Mattis’ Defense Strategy: Focus on Lethality, Allies, Business Practices
By RICHARD R. BURGESS, Managing Editor
WASHINGTON — The Defense Department’s first national defense strategy (NDS) to be set forth in a decade shifts focus toward great power competition and advocates increased lethality, increased cooperation with allies and partners, and adopting better business practices to maximize resources.
Speaking Jan. 19 to an audience at the Johns Hopkins School for Advanced International Studies, Defense Secretary James Mattis rolled out the unclassified summary of the new NDS and set forth a new set of defense priorities.
Mattis said that the United States will “continue to prosecute the campaign against terrorists” such as the Islamic State in Iraq and Syria but noted that “great power competition, not terrorism, is now the primary focus of U.S. national security.
“This strategy is fit for our time,” Mattis said. “This strategy expands our competitive space, prioritizes preparedness for war, provides clear direction for significant change at the speed of relevance, and builds a more lethal force to compete strategically. … This required some tough choices, and we made them, based upon a fundamental precept, namely, that America can afford survival.”
Mattis called out Russia and China as authoritarian nations “pursuing veto authority over nations’ economic, diplomatic and security decisions, and rogue regimes such as Iran and North Korea that threaten regional and global stability.”
He maintained that “our military is still strong, yet our competitive edge has eroded in every domain of warfare — air, land, sea, space, cyberspace — and it is continuing to erode.”
Mattis attributed that erosion of readiness to “the longest continuous stretch of combat in our nation’s history and defense spending caps, because we have been operating also for nine of the last 10 years under continuing resolutions that have created an overstretched and under-resourced military.”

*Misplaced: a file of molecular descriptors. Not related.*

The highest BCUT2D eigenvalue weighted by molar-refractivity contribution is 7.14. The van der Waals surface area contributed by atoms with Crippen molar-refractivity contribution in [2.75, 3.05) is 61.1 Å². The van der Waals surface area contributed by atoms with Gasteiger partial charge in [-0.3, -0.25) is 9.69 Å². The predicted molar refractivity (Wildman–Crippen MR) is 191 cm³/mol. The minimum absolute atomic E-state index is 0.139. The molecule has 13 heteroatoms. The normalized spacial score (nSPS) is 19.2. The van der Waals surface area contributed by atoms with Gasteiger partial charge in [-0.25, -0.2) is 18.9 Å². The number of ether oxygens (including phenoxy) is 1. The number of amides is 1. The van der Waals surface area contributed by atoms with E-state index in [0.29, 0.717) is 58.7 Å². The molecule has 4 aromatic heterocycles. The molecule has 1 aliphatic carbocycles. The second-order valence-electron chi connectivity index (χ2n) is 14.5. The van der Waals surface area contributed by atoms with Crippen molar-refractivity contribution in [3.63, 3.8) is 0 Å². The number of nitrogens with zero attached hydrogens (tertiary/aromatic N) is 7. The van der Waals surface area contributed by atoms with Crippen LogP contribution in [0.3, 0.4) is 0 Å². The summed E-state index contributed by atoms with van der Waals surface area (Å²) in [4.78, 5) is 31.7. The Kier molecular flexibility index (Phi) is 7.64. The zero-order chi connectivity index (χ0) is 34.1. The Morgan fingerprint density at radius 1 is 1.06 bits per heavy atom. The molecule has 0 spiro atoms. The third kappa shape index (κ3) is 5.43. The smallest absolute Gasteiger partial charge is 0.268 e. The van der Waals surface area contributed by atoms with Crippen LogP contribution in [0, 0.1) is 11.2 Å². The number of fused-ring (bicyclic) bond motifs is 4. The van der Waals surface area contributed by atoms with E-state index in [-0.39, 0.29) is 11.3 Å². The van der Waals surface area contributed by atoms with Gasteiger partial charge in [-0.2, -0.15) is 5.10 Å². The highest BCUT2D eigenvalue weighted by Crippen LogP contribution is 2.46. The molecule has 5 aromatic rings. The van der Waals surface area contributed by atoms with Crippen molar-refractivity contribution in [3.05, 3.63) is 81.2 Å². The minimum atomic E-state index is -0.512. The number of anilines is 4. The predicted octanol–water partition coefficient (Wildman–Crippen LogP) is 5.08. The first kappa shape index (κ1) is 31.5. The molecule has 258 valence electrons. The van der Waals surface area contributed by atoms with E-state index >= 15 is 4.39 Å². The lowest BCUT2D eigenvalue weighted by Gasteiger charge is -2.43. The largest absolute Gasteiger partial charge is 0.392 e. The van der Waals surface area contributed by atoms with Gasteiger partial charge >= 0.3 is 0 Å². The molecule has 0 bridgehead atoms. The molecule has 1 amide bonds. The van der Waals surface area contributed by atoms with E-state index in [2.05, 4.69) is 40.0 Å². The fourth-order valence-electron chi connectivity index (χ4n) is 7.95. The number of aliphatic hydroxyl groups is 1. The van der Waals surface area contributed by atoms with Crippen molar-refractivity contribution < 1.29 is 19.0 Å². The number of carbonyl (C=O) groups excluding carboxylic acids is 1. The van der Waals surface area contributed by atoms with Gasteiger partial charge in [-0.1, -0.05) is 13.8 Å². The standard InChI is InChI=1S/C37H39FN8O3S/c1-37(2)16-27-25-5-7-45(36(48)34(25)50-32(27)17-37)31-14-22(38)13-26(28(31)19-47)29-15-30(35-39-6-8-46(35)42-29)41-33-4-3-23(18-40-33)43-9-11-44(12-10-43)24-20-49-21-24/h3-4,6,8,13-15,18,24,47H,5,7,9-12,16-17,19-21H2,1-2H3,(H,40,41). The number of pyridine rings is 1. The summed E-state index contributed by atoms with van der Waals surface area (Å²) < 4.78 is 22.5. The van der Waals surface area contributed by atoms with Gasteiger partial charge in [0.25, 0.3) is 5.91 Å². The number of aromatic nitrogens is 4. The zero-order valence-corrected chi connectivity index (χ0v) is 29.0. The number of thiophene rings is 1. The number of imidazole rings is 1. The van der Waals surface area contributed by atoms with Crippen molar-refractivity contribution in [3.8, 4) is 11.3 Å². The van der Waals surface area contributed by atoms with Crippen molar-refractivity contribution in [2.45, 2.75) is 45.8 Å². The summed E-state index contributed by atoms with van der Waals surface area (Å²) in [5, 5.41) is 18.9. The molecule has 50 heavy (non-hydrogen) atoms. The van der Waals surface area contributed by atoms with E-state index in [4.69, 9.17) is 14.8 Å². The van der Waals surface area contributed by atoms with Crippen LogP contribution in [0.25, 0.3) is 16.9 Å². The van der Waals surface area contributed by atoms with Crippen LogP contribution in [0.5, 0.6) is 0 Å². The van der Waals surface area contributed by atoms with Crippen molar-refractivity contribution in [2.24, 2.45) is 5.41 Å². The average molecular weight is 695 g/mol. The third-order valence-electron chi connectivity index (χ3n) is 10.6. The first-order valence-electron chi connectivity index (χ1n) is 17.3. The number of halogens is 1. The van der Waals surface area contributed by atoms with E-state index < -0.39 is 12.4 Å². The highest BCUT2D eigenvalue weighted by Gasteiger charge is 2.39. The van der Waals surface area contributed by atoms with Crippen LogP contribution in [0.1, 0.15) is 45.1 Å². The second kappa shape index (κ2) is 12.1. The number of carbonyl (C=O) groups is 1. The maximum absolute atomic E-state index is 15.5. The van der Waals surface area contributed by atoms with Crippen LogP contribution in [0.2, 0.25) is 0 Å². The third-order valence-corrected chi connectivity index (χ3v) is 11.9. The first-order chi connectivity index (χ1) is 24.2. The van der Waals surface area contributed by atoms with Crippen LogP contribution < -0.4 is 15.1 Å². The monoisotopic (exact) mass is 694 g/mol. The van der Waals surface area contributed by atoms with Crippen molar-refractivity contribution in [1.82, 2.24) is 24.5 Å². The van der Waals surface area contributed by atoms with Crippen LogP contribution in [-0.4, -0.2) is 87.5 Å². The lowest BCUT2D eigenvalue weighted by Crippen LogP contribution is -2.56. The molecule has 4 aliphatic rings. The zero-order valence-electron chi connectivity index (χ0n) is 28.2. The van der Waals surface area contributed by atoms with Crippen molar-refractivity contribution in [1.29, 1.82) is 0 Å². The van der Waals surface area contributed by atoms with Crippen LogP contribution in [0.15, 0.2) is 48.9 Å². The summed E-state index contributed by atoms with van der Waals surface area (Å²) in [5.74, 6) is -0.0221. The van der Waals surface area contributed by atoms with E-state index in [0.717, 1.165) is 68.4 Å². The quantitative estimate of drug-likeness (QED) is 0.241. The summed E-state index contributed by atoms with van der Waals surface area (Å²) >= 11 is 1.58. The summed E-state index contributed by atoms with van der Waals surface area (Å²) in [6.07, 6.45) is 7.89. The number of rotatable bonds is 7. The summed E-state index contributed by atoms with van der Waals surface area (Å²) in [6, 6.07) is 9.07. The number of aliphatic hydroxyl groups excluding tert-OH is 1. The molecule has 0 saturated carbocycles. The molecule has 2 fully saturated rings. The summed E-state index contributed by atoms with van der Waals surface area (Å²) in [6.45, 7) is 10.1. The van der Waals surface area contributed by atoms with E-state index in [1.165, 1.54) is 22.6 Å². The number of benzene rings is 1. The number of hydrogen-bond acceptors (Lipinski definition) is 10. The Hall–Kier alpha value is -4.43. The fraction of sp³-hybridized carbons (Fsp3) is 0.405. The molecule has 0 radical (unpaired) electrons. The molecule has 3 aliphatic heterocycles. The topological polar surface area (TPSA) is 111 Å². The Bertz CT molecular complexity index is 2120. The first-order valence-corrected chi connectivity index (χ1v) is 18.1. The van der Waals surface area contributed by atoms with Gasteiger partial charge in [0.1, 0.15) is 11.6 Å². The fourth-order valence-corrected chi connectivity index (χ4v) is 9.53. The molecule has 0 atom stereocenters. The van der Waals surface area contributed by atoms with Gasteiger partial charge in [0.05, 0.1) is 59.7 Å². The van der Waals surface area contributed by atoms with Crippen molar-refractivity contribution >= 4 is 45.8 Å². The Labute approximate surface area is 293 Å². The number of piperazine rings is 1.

The new NDS emphasizes three lines of effort to restore a competitive military advantage: building a more lethal force, strengthening traditional alliances and build new partnerships, and reform the Defense Department’s business practices “for performance and affordability.”
Mattis affirmed that U.S. forces must be able to fight “across the spectrum of conflict” and that “the nation must field sufficient and capable forces to deter conflict. If deterrence fails, we must win. Investments in space, cyberspace, nuclear deterrent forces, missile defense, advanced autonomous systems, and resilient and agile logistics systems will provide our high-quality troops what the need to win.
“Our military will be designed and trained to fight alongside allies,” he said. “History proves that nations with allies thrive.”
He took the opportunity to press home the point that allies need to contribute their equitable share of resources, which allows the United States and allies “to amass the greatest possible strength,” noting that the United States has carried a disproportionate share of the defense burden in the post-World War II era.
“The growing economic strength of today’s democracies and partners dictates that they must step up and do more,” he said. “When together we pool our resources and share responsibilities for the common defense, individual nations’ security burdens become lighter.”
He said that the Defense Department’s own “organizations, processes and procedures must be allied-friendly.”
The third line of effort is to reform the department’s business practices “to provide both solvency and security, thereby gaining the full benefit of every dollar spent.”
Mattis said the department “will transition to a culture of performance and affordability that operates at the speed of relevance,” noting that success does not necessarily go to the country that first develops a new technology but to the country that better integrates the technology and “more swiftly adapts its way of fighting.”
He said the department’s “bureaucratic processes were insufficiently responsive to the department’s needs for new equipment. We will prioritize speed of delivery, continuous adaptation and frequent modular upgrades. We must shed outdated management and acquisition practices while adopting American industry’s best practices.”
Mattis also took aim at the congressional budget climate.
“As hard as the last 16 years have been on our military, no enemy in the field has done more to harm the readiness of the U.S. military than the combined impact of the Budget Control Act’s defense spending cuts, worsened by us operating in nine of the last 10 years under continuing resolutions wasting copious amounts of precious taxpayer dollars.”